In October 2016, U.S. District Judge Amos L. Mazzant III conditionally dismissed the complaint, finding the SEC had not alleged Paxton had any legal obligation to inform investors that he was receiving a commission, but gave the SEC two weeks to refile an amended complaint. The SEC refiled its securities fraud claims against Paxton, making the additional allegations that Paxton and Cook's investment club required all of its members to accept the same risks on all investments and that it specifically forbade members from making money off investments of other members. The SEC further alleged that Paxton did not properly disclose his Severgy ownership stake on his taxes and that he attempted to conceal the stake by at different times claiming it was his fee for legal services, that it was a gift, and that he had only received it after investing money.
In March 2017, Mazzant dismissed the civil securities fraud case, ruling that Paxton "no plausible legal duty" to inform investors that he would earn a commission if they purchased stock in a technical company that Paxton represented.With the second dismissal of the case with prejudice, the SEC could not bring new action on the same claim against Paxton. The dismissal of the SEC case did not have a direct impact on the state criminal case, which remained pending. However, the burden of proof in criminal court is higher than in civil court.
Whistleblower allegations against PaxtonEdit
In October 2020, seven of Paxton's top aides published a letter to the office's director of human resources, accusing Paxton of improper influence, abuse of office, bribery and other crimes, and said they had provided information to law enforcement and asked them to investigate. The letter was signed by First Assistant Attorney General Jeff Mateer, and the deputy and deputy attorneys general overseeing the Office's divisions for criminal investigations, civil litigation, administration, and policy. Paxton denied misconduct and said he would not resign.By the end of the month, all seven whistleblowers had left the office: three resigned, two were fired, and two were put on leave.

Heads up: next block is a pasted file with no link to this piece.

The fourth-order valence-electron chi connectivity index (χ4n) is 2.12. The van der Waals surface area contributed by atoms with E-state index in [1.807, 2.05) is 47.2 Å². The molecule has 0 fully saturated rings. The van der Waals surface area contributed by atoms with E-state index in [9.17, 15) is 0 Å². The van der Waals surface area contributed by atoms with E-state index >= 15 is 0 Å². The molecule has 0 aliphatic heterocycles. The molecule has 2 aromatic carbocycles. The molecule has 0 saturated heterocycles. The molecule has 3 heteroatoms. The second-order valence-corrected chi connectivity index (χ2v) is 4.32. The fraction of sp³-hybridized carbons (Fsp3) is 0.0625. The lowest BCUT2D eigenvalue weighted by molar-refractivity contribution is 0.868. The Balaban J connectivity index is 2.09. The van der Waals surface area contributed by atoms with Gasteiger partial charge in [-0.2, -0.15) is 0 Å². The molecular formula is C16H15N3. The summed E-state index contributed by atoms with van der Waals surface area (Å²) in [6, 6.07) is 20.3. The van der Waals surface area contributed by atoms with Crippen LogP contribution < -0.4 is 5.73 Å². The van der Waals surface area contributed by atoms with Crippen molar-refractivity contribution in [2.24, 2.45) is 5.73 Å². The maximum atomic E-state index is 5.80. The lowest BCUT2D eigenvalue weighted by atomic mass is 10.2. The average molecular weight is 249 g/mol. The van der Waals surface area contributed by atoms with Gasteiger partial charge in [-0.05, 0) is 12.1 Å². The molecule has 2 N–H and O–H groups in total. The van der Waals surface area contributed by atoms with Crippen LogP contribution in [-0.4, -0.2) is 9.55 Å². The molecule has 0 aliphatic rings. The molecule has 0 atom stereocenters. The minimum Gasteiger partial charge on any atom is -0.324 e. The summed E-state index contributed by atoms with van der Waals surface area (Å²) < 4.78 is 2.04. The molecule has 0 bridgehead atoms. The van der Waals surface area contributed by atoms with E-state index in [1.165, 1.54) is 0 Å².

The Associated Press reported that the allegations involved Paxton illegally using his office to benefit real estate developer Nate Paul, who had donated $25,000 to Paxton's 2018 campaign. The Associated Press also reported that the allegations include the claim that Paxton had an extramarital affair with a woman, and that he had later advocated for that woman to be hired by Paul's company, World Class. Paul has acknowledged employing the woman, but denied that he had done so on Paxton's behalf.
In 2020, four of the former members of the Texas AG's Office sued the Office of the Attorney General, alleging that Paxton fired them for reporting misconduct to law enforcement, a form of illegal retaliation under the state's Whistleblower Act. In 2021, the district court denied Paxton's motion to dismiss the suit. Paxton's office appealed, claiming that the Whistleblower Act did not apply to allegations of misconduct by Paxton, as an elected executive-branch officer, and that as an elected official he must have the power to control his top lieutenants, who are high-level political appointees. In October 2021, the Texas Third Court of Appeals denied Paxton's bid to have the case dismissed and affirmed the trial court's order.
Ethics complaints pursuant to 2020 election challengesEdit
In response to a complaint from Galveston Democrats that his challenges to the 2020 election were frivolous and unethical, a state disciplinary body ruled that a complaint against Paxton for professional misconduct could go forward. The complaint to the State Bar of Texas was initially dismissed by the Bar's chief disciplinary counsel, but was later revived by the Board of Disciplinary Appeals, and the State Bar launched an investigation into Paxton. Another ethics complaint alleging Paxton's election challenges were unethical and seeking sanctions or disbarment was filed by Lawyers De
I guess there's enough attention elsewhere where he can do this now without much blowback
Amazing. Who could have seen this coming?
They would have to prevent me from choking him to death if my child was killed in that school and he said that to me.
I’d like to knock his fucking teeth out.
now i guess we just have to wait until the next mass school shooting to get the debate going again
Any God that has a plan which includes 10 year olds getting decapitated by bullets is a shitty fucking God.